Meanwhile the politicians inveighed against English from public podia, and quietly sent their own progeny to the best private English-language schools, because they knew perfectly well that English was the key to prosperity. The private school industry flourished too, with little schools springing up in suburbs all competing to provide education in English, and making money hand over fist from the Great Indian Muddle Class. I remember seeing one such school which went by the same name as my old school, St Edmund’s, in a Lucknow suburb. It consisted of one single-storey suburban home and perhaps four rooms turned to classrooms – and all were packed.
Meanwhile, the average Indian parent was frustrated and helpless. He or she knew perfectly well that without English, the kids had no future. But private schools were far beyond his or her financial means, and the government schools taught no English that was worth the name. There was therefore a new market demand for English teaching outside the formal education system. Now, if we know one thing, it’s that when there’s a demand, there’s always someone to fulfill that demand. And of course Indians are known throughout the world for their opportunism; there’s even a saying that Indians can’t score goals in hockey because if given a corner they’ll build a shop on it.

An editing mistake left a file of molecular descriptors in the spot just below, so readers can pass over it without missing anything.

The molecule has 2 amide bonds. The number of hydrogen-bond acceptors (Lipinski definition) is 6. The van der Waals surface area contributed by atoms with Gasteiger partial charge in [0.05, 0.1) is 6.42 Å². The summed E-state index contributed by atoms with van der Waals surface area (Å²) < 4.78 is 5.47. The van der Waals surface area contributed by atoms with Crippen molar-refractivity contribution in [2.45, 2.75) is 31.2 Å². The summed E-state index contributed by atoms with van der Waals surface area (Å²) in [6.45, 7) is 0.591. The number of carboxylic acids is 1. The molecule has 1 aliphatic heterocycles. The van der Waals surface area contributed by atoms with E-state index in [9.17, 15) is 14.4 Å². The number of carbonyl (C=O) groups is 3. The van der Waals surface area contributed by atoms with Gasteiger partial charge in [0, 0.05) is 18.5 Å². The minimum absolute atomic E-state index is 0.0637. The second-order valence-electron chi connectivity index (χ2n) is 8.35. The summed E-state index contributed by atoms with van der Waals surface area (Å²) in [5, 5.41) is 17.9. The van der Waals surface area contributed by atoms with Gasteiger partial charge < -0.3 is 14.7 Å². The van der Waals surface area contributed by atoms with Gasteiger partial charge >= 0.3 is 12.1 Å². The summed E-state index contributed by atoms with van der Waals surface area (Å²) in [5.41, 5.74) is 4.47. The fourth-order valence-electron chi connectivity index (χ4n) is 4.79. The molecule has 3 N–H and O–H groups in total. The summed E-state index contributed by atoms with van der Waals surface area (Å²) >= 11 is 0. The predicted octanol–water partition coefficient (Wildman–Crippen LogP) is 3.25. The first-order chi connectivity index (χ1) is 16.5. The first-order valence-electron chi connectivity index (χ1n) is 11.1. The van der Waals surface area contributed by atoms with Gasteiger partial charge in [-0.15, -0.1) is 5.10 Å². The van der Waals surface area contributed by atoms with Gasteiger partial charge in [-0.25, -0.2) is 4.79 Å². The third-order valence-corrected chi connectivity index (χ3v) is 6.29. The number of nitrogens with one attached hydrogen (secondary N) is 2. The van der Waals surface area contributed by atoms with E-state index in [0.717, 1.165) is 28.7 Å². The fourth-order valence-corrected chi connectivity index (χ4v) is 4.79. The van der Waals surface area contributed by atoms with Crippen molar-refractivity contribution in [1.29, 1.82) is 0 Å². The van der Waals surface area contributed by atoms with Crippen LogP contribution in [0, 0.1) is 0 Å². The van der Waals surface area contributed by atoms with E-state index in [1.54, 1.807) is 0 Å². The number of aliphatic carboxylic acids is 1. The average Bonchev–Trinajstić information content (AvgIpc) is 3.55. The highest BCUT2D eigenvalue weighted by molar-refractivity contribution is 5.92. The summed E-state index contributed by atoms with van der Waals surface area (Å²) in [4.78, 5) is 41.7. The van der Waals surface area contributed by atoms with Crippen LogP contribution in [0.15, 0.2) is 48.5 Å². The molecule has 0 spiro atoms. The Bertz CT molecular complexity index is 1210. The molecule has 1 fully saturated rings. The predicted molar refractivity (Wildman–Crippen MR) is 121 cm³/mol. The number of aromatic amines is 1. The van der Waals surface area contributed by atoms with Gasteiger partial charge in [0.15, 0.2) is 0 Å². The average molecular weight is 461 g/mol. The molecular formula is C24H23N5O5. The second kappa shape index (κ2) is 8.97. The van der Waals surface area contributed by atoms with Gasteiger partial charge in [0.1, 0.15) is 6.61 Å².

And so it began; high up on the upper floors of tottering buildings, or along urine-tainted dank corridors behind tailor’s shops, sprung up the “English coaching institutes”. Many of them came with fancy names: Britannia English Coaching, Advent English Tutorials, and the like. None of them made any claim to either official recognition or certification, but they didn’t need it, because the demand to learn English was so great that they were making money hand over fist anyway. It’s absolutely certain that many of them were owned by the very same politicians who blocked English from the formal education system, because they were making so much money this way.
Some of the people who attended these places were quite surprising: not just the usual students taking English lessons on the side, but businessmen, salespeople, and even housewives. These housewives were a special category, because you must understand that especially in North India housewives have no independent identities of their own. They are expected to be virtual appendages of their men and have no personalities left, so one might wonder why they might be learning English of all things. The truth is utterly typical. They were attending class so that they could go home later and pass on what they learned to their hubbies, who were too busy or too embarrassed to come and take lessons themselves.